Saturday, July 23, 2011

That 70’s Show

It was the spring of ‘76 and we were reading Edward Abbey’s “Desert Solitaire” in my Sophomore English class.  Somehow we convinced our teacher that the best place to read that book would be in Arches National Park, half a day’s drive from Salt Lake.  Even more miraculously, she convinced the school administration that it was a good idea too.  We got Thursday and Friday off school and spent a long weekend down there.  An unmarried teacher and her boyfriend and a dozen 16 year-olds of both genders.

We drove down in a caravan of a half dozen cars, I borrowed my dad’s full-sized ‘74 Dodge Van packed with me, 6 of my closest friends and all our camping gear.  True to the show of the same name as my title, one of my passengers was a Foreign Exchange student (from Germany, not some unnamed third-world country) who was part of our group.

For the most part, we camped in my parent’s big 8 man Army looking tent.  One night we discovered a big, natural bowl cut into the rock and spent the night in there.  Now, this wasn’t too smart, because as it was we had a hard time climbing out of it the next morning, but if there had been a rain storm, famous for flash floods in the desert, the wet rock would have made it all but impossible to get out.

But we survived, as 90% of teenagers do.  Which, considering their stupidity, is an amazing statistic to me.

A couple days ago I found a box of old VCR tapes in the garage and in it was a tape I had transferred a bunch of old Super 8 movies onto.  This clip, from that trip, was among them.  You’ll have to forgive the quality, this was 35 years ago and has been transferred from Super 8 to VCR, to DVD and then uploaded to YouTube.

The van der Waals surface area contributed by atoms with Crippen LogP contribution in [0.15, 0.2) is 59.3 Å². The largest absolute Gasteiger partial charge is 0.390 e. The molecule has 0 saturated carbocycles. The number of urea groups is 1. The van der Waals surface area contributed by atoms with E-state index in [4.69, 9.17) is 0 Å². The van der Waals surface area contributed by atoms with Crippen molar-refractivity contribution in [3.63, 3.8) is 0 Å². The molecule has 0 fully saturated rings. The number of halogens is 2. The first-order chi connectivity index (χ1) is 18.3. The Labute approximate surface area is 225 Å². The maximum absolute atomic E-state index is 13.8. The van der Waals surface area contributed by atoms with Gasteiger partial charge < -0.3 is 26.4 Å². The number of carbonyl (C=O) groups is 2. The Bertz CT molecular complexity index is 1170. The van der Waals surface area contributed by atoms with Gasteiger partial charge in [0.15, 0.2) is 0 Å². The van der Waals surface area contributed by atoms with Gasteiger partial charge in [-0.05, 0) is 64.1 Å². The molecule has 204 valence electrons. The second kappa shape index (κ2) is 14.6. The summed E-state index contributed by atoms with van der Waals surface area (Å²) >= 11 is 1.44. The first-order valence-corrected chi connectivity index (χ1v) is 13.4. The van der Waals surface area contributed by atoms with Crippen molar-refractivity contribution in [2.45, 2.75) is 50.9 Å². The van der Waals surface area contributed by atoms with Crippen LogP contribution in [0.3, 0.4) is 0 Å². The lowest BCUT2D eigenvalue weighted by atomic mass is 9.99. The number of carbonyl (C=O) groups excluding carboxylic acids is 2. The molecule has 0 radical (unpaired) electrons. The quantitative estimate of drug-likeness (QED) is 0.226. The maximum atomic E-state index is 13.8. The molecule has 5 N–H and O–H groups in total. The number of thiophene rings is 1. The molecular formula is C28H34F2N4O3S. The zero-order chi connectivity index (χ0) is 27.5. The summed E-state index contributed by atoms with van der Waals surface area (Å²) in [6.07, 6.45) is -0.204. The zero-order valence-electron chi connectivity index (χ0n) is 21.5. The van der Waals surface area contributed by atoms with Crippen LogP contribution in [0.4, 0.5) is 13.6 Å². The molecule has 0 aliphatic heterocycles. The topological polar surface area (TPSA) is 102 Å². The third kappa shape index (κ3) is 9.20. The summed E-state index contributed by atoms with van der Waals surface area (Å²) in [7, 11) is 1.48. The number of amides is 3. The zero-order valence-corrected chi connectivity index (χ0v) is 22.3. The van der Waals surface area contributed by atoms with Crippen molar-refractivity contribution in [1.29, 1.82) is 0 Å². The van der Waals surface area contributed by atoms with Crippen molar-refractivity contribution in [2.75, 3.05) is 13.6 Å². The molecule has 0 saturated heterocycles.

Did I mention that none of us even remembered to bring the book?


Alexia said...

Good heavens! You must have been very convincing, or your teacher very um.... malleable.
Wouldn't happen now - gotta fill out risk management forms, in triplicate, 6 weeks in advance, to take 'em to a movie in the city an hour's drive away.

Have you ever read the book/seen the movie "Picnic at Hanging Rock"?

Max said...

We were pretty convincing, and our teacher was kind of a 60' hippie non conformist type. But you're right, it would never happen these days. Too many things could go wrong, to many liability lawsuits lurking around the corner.
I never heard of "Picnic at Hanging Rock", but I Googled it and can see the connection. We have 10 minutes of reading time every day at the new school, maybe I'll pick it up and check it out.